Sprint-SoftBank deal clears U.S. national security review

The Committee on Foreign Investment in the U.S. says it sees no national security issues to worry about if the Japanese company acquires Sprint.

SoftBank's $20 billion merger with Sprint is just fine for a U.S. committee that monitors national security issues between companies.

Sprint announced Wednesday that the Committee on Foreign Investment in the U.S. (CFIUS) has cleared its proposed merger with Japan's SoftBank, saying that there are no national security issues that would make it unacceptable to the government. The companies have also signed a National Security Agreement with the U.S. government ensuring that they won't bring any issues to the floor after their merger.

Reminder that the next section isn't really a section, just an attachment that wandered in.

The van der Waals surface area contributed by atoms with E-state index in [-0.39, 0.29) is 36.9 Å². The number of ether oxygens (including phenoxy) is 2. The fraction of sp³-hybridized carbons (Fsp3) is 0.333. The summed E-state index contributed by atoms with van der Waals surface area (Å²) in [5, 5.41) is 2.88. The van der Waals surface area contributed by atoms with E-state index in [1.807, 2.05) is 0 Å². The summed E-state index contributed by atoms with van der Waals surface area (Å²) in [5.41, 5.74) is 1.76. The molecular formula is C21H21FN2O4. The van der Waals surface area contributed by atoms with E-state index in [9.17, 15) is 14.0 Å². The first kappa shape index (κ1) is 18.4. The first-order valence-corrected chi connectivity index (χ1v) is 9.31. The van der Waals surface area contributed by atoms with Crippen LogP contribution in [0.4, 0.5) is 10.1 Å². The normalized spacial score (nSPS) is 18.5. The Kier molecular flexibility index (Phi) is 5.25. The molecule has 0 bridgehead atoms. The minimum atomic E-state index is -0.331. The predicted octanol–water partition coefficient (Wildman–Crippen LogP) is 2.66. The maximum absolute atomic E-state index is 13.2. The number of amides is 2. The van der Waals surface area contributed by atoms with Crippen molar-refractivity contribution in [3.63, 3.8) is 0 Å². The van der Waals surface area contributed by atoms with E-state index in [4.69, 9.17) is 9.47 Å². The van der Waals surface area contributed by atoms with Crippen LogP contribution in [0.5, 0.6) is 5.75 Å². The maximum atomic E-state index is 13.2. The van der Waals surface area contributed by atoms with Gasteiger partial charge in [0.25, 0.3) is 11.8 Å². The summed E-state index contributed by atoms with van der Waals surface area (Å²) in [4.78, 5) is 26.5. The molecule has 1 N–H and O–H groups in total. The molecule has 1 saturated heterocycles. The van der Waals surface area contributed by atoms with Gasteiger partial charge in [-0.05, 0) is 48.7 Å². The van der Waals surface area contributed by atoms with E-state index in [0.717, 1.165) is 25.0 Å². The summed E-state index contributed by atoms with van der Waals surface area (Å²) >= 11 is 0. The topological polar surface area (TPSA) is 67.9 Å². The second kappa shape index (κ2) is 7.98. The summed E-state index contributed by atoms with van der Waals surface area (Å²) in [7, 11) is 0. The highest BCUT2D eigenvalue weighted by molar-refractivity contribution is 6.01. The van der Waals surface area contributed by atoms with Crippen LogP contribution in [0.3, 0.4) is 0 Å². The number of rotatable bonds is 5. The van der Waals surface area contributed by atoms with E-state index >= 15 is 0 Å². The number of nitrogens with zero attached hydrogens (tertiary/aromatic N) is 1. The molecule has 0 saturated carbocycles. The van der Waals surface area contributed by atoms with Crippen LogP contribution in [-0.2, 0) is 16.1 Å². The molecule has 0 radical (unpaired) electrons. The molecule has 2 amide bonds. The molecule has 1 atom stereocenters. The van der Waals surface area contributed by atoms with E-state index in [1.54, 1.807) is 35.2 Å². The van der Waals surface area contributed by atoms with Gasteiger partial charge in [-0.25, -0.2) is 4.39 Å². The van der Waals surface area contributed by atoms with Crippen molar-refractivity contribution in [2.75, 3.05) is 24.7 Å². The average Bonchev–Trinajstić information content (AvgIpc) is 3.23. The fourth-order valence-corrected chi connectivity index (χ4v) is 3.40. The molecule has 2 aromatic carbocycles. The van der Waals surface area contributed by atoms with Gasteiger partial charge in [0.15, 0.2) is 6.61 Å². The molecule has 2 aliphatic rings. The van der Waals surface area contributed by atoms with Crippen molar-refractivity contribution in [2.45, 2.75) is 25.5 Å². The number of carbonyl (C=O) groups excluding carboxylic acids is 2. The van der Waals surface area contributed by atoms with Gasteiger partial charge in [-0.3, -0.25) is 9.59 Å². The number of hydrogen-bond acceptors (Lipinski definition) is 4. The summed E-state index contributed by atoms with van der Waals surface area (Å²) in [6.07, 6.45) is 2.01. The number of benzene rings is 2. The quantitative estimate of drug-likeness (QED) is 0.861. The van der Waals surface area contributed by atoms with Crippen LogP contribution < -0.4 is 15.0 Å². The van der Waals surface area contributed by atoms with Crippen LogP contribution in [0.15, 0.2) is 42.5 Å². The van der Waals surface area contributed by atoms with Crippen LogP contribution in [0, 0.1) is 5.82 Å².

Sprint's announcement today comes just a day after a report confirmed that the companies had been given national security approval.

Sprint said the deal is expected to close in July.

About the author

Don Reisinger is a technology columnist who has covered everything from HDTVs to computers to Flowbee Haircut Systems. Besides his work with CNET, Don's work has been featured in a variety of other publications including PC World and a host of Ziff-Davis publications.


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